Charlie “Bird” Parker

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August 29, 1920 – March 12, 1955

“You can tell the history of jazz in four words: Louis Armstrong. Charlie Parker.” – Miles Davis

Charlie Parker, known throughout the musical world simply as “Bird,” was an influential jazz musician whose style and creativity helped pioneer the Bebop movement. Born in Kansas City, KS, Parker left school at an early age to pursue music – specifically, the saxophone. He moved to New York where he played with the likes of greats such as Dizzy Gillespie, Thelonious Monk and Miles Davis. During his time in New York, he began experimenting with new chord progressions and melody transitions. His unique improv style helped usher in the small-ensemble Bebop movement and changed jazz forever. As with any creative talent with the world at his fingertips, drugs began to play a heavy role in Parker’s life. He became addicted to heroin and, later, as a substitute for not having enough access to heroin, alcohol. According to script, he died at the young age of 34 in New York City from a whole host of complications that arise when you chase heroin with a quart of whiskey for more than a decade.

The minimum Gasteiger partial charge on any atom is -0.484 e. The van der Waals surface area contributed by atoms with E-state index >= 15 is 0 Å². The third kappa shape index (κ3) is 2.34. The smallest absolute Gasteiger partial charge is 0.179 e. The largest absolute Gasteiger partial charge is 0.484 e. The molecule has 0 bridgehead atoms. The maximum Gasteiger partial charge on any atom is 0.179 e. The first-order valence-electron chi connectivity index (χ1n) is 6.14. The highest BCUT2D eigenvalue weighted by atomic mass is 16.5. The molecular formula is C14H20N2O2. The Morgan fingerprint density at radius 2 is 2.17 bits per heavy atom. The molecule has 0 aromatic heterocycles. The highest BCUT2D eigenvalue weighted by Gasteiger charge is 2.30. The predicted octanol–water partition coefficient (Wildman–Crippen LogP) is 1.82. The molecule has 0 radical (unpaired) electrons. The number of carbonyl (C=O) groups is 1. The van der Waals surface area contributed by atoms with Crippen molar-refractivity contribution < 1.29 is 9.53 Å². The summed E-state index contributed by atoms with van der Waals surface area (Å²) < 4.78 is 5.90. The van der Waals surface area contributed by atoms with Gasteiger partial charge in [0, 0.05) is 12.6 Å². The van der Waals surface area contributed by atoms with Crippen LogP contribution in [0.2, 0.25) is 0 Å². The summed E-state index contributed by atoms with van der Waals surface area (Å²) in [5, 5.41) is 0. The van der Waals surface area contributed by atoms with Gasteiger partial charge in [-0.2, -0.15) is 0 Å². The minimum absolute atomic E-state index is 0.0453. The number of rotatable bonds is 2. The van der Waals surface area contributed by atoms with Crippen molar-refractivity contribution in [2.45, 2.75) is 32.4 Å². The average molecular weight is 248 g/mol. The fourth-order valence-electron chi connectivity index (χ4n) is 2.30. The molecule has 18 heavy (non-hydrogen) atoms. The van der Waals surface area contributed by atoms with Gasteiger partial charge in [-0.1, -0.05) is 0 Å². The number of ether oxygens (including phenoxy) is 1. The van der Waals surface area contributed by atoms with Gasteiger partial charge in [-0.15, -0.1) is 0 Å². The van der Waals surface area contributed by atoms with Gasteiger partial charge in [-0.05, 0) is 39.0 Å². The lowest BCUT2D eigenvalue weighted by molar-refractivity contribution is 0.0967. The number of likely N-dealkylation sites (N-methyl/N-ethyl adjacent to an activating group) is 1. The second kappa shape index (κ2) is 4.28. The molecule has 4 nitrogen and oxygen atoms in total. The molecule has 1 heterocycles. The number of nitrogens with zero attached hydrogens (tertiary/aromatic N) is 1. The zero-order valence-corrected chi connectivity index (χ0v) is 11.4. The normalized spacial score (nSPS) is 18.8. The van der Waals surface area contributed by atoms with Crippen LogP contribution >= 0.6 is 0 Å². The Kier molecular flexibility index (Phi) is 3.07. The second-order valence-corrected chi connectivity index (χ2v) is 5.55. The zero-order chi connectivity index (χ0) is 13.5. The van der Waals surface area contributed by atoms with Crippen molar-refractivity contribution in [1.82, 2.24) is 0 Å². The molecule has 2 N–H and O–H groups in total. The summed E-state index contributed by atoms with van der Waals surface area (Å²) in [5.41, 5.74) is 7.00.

In life and in death, his influence extended well beyond jazz and music. He was especially popular among the so-called Beat poets who were forging their way in New York at the same time. Allen Ginsberg considered Parker and his contemporaries as the “Secret Heroes” of the Beat generation.

Burial

Lincoln Cemetery, Kansas City MO

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Photo (and saxophone) courtesy of Carl Kincaid

Specific Location

Enter the cemetery and Charlie’s highly-visible grave marker will be on your right a little more than halfway in, on the north side of the main road.

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